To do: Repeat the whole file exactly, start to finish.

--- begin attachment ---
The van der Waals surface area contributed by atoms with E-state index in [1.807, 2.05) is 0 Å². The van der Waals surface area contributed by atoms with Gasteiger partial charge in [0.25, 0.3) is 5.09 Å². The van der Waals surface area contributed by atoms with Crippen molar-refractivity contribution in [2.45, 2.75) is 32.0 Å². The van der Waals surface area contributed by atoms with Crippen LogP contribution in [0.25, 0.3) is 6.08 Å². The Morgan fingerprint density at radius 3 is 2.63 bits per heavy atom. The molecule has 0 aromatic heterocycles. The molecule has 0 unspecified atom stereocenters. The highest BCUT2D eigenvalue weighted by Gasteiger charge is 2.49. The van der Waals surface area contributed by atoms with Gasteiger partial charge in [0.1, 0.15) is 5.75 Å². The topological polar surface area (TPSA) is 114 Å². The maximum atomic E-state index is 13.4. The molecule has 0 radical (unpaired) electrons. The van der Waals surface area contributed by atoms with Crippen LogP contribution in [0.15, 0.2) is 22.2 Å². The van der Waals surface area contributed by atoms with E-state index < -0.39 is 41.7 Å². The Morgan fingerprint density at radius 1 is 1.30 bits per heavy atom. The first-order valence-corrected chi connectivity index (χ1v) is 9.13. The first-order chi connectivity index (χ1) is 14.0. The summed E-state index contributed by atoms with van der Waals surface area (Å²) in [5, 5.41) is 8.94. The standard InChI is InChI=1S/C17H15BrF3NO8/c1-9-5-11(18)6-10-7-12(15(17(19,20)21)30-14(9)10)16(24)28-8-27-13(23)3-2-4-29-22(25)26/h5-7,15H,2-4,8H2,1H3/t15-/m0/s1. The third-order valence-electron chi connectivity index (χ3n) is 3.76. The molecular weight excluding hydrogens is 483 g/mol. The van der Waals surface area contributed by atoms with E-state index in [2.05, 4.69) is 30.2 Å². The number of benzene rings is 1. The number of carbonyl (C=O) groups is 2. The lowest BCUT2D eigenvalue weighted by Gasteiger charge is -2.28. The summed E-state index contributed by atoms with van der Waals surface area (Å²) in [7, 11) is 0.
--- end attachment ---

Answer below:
The van der Waals surface area contributed by atoms with E-state index in [1.807, 2.05) is 0 Å². The van der Waals surface area contributed by atoms with Gasteiger partial charge in [0.25, 0.3) is 5.09 Å². The van der Waals surface area contributed by atoms with Crippen molar-refractivity contribution in [2.45, 2.75) is 32.0 Å². The van der Waals surface area contributed by atoms with Crippen LogP contribution in [0.25, 0.3) is 6.08 Å². The Morgan fingerprint density at radius 3 is 2.63 bits per heavy atom. The molecule has 0 aromatic heterocycles. The molecule has 0 unspecified atom stereocenters. The highest BCUT2D eigenvalue weighted by Gasteiger charge is 2.49. The van der Waals surface area contributed by atoms with Gasteiger partial charge in [0.1, 0.15) is 5.75 Å². The topological polar surface area (TPSA) is 114 Å². The maximum atomic E-state index is 13.4. The molecule has 0 radical (unpaired) electrons. The van der Waals surface area contributed by atoms with Crippen LogP contribution in [0.15, 0.2) is 22.2 Å². The van der Waals surface area contributed by atoms with E-state index < -0.39 is 41.7 Å². The Morgan fingerprint density at radius 1 is 1.30 bits per heavy atom. The first-order valence-corrected chi connectivity index (χ1v) is 9.13. The first-order chi connectivity index (χ1) is 14.0. The summed E-state index contributed by atoms with van der Waals surface area (Å²) in [5, 5.41) is 8.94. The standard InChI is InChI=1S/C17H15BrF3NO8/c1-9-5-11(18)6-10-7-12(15(17(19,20)21)30-14(9)10)16(24)28-8-27-13(23)3-2-4-29-22(25)26/h5-7,15H,2-4,8H2,1H3/t15-/m0/s1. The third-order valence-electron chi connectivity index (χ3n) is 3.76. The molecular weight excluding hydrogens is 483 g/mol. The van der Waals surface area contributed by atoms with E-state index in [2.05, 4.69) is 30.2 Å². The number of benzene rings is 1. The number of carbonyl (C=O) groups is 2. The lowest BCUT2D eigenvalue weighted by Gasteiger charge is -2.28. The summed E-state index contributed by atoms with van der Waals surface area (Å²) in [7, 11) is 0.